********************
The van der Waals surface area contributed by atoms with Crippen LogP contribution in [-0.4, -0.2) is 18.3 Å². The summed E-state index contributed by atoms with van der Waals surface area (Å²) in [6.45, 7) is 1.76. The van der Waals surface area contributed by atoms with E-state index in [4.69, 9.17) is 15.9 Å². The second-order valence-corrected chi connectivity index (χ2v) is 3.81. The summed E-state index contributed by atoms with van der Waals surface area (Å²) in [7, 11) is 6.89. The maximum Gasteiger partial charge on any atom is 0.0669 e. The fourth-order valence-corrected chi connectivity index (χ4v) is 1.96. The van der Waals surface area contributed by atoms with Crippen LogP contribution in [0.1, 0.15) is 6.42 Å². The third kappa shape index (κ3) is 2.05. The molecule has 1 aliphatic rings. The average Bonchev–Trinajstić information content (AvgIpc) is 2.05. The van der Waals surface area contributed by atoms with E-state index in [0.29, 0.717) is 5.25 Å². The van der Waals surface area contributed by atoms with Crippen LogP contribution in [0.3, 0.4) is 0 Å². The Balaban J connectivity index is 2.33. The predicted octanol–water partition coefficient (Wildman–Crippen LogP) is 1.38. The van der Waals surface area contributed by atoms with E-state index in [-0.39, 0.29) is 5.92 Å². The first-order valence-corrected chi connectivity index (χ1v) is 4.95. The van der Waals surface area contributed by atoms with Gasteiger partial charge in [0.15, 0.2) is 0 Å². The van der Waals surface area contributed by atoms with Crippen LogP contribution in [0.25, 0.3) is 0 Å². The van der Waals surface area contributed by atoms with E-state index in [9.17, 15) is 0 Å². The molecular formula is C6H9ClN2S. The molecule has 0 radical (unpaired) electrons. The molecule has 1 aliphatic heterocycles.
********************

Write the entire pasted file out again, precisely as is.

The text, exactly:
The van der Waals surface area contributed by atoms with Crippen LogP contribution in [-0.4, -0.2) is 18.3 Å². The summed E-state index contributed by atoms with van der Waals surface area (Å²) in [6.45, 7) is 1.76. The van der Waals surface area contributed by atoms with E-state index in [4.69, 9.17) is 15.9 Å². The second-order valence-corrected chi connectivity index (χ2v) is 3.81. The summed E-state index contributed by atoms with van der Waals surface area (Å²) in [7, 11) is 6.89. The maximum Gasteiger partial charge on any atom is 0.0669 e. The fourth-order valence-corrected chi connectivity index (χ4v) is 1.96. The van der Waals surface area contributed by atoms with Crippen LogP contribution in [0.1, 0.15) is 6.42 Å². The third kappa shape index (κ3) is 2.05. The molecule has 1 aliphatic rings. The average Bonchev–Trinajstić information content (AvgIpc) is 2.05. The van der Waals surface area contributed by atoms with E-state index in [0.29, 0.717) is 5.25 Å². The van der Waals surface area contributed by atoms with Crippen LogP contribution in [0.3, 0.4) is 0 Å². The Balaban J connectivity index is 2.33. The predicted octanol–water partition coefficient (Wildman–Crippen LogP) is 1.38. The van der Waals surface area contributed by atoms with E-state index in [-0.39, 0.29) is 5.92 Å². The first-order valence-corrected chi connectivity index (χ1v) is 4.95. The van der Waals surface area contributed by atoms with Gasteiger partial charge in [0.15, 0.2) is 0 Å². The van der Waals surface area contributed by atoms with Crippen LogP contribution in [0.25, 0.3) is 0 Å². The van der Waals surface area contributed by atoms with E-state index in [9.17, 15) is 0 Å². The molecular formula is C6H9ClN2S. The molecule has 0 radical (unpaired) electrons. The molecule has 1 aliphatic heterocycles.